What Can Acupuncture Treat?
The World Health Organization (WHO) has published the following list of conditions for which treatment by acupuncture has been proven through clinical trials to be effective:

  • Adverse reactions to radiotherapy and/or chemotherapy
  • Allergic rhinitis (including hay fever)
  • Biliary colic
  • Depression (including depressive neurosis and depression following stroke)
  • Dysentery, acute bacillary
  • Dysmenorrhoea, primary
  • Epigastralgia, acute (in peptic ulcer, acute and chronic gastritis, and gastrospasm)
  • Facial pain (including craniomandibular disorders)
  • Headache
  • Hypertension, essential
  • Hypotension, primary
  • Induction of labor
  • Knee pain
  • Leukopenia
  • Low back pain
  • Malposition of fetus, correction of
  • Morning sickness
  • Nausea and vomiting
  • Neck pain
  • Pain in dentistry (including dental pain and temporomandibular dysfunction)
  • Periarthritis of shoulder
  • Postoperative pain
  • Renal colic
  • Rheumatoid arthritis
  • Sciatica
  • Sprain
  • Stroke
  • Tennis elbow

In addition, the same World Health Organization (WHO) report lists more than 60 other conditions that have responded well to acupuncture treatments, including, for example:

  • Acne vulgaris
  • Alcohol dependence and detoxification
  • Bell’s palsy
  • Bronchial asthma
  • Cancer pain
  • Cardiac neurosis
  • Diabetes mellitus, non-insulin-dependent
  • Earache
  • Eye pain due to subconjunctival injection
  • Female infertility
  • Facial spasm
  • Female urethral syndrome
  • Fibromyalgia and fasciitis
  • Gouty arthritis
  • Hepatitis B virus carrier status
  • Insomnia
  • Labor pain
  • Lactation, deficiency
  • Male sexual dysfunction, non-organic
  • Obesity
  • Osteoarthritis
  • Pain due to endoscopic examination
  • Postoperative convalescence
  • Premenstrual syndrome
  • Prostatitis, chronic
  • Recurrent lower urinary-tract infection
  • Reflex sympathetic dystrophy
  • Retention of urine, traumatic
  • Schizophrenia
  • Sore throat (including tonsillitis)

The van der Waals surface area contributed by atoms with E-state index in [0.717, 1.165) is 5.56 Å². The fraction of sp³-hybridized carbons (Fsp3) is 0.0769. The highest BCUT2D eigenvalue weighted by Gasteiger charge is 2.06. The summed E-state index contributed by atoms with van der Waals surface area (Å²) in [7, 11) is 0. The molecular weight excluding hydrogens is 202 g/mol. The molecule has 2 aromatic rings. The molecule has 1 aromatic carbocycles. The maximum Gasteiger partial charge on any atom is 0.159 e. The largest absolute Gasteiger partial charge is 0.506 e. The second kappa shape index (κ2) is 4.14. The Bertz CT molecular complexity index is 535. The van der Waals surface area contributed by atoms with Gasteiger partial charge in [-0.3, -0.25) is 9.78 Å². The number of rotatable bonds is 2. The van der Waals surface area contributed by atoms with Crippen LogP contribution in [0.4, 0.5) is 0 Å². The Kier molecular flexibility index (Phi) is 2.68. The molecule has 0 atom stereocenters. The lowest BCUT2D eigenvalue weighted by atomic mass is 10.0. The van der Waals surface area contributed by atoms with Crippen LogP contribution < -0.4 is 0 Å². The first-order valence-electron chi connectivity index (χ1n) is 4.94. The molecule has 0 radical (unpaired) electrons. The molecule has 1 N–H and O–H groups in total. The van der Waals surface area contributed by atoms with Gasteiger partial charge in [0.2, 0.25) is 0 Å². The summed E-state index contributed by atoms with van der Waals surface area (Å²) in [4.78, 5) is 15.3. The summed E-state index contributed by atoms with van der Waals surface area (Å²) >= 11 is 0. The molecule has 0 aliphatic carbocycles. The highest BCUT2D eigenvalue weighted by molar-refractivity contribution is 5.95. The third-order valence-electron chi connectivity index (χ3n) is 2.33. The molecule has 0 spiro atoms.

• Spine pain, acute
  • Stiff neck
  • Tobacco dependence
  • Tourette syndrome
  • Ulcerative colitis, chronic
  • Whooping cough (pertussis)

Mira Choi Tyson, L.Ac.

2939 Kenny Road, Suite 195, Columbus, OH 43221

614-500-3088 | miratysonlac@gmail.com

What Is Cupping?
Cupping therapy is a traditional Chinese medical treatment often used by acupuncturists, but does not involve needles. Instead, after applying medicated or herbal oil to the patient’s skin, the acupuncturist heats the inside of glass cups using a flame. Then the flame is removed and the cups are placed almost simultaneously on painful areas of the body. This creates suction that increases blood circulation at the points of placement. The cups may be left in place for several minutes to concentrate on specific points, or they may be moved gently across the skin to massage and loosen up painful muscles. Among other benefits, cupping can help to relieve muscle pain, reduce inflammation, release toxins from the body, reduce stress or anxiety, treat digestive disorders, and clear congestion from the lungs. Most patients find cupping very relaxing and feel the benefits immediately. Although cupping sometimes leaves red marks on the skin after treatment, these will disappear within a few days. Cupping may be combined with acupuncture during the same treatment, or it can be used alone. 

What Is Acupuncture?
Acupuncture is a form of medical treatment developed in China over thousands of years. It involves the insertion of very thin, sterilized needles by a highly-trained acupuncturist into specific points on the body in order to adjust and open up the blockage of the body’s flow of energy (Qi) and blood. Acupuncture treatment also stimulates the body’s built-in healing mechanisms, releases natural painkillers, reduces both the intensity and perception of chronic pain, relaxes muscles, and reduces stress. Acupuncture is used to treat a wide variety of diseases and health conditions.

Does Acupuncture Really Work?
A report published by the National Institutes of Health (NIH) points out that acupuncture has been used in China for at least 2,500 years. The use of acupuncture spread quickly to Korea, Japan, and other parts of Asia, and is widely used as a component of primary health care in many countries around the world. Although acupuncture was not commonly used in the United States until about the 1970s, the NIH report states that since then, "acupuncture has been used by millions of American patients and performed by thousands of physicians, dentists, acupuncturists, and other practitioners for relief or prevention of pain and for a variety of health conditions…. The data in support of acupuncture are as strong as those for many accepted Western medical therapies. One of the advantages of acupuncture is that the incidence of adverse effects is substantially lower than that of many drugs or other accepted medical procedures used for the same conditions."

About Acupuncture

Mira Choi Tyson, L.Ac.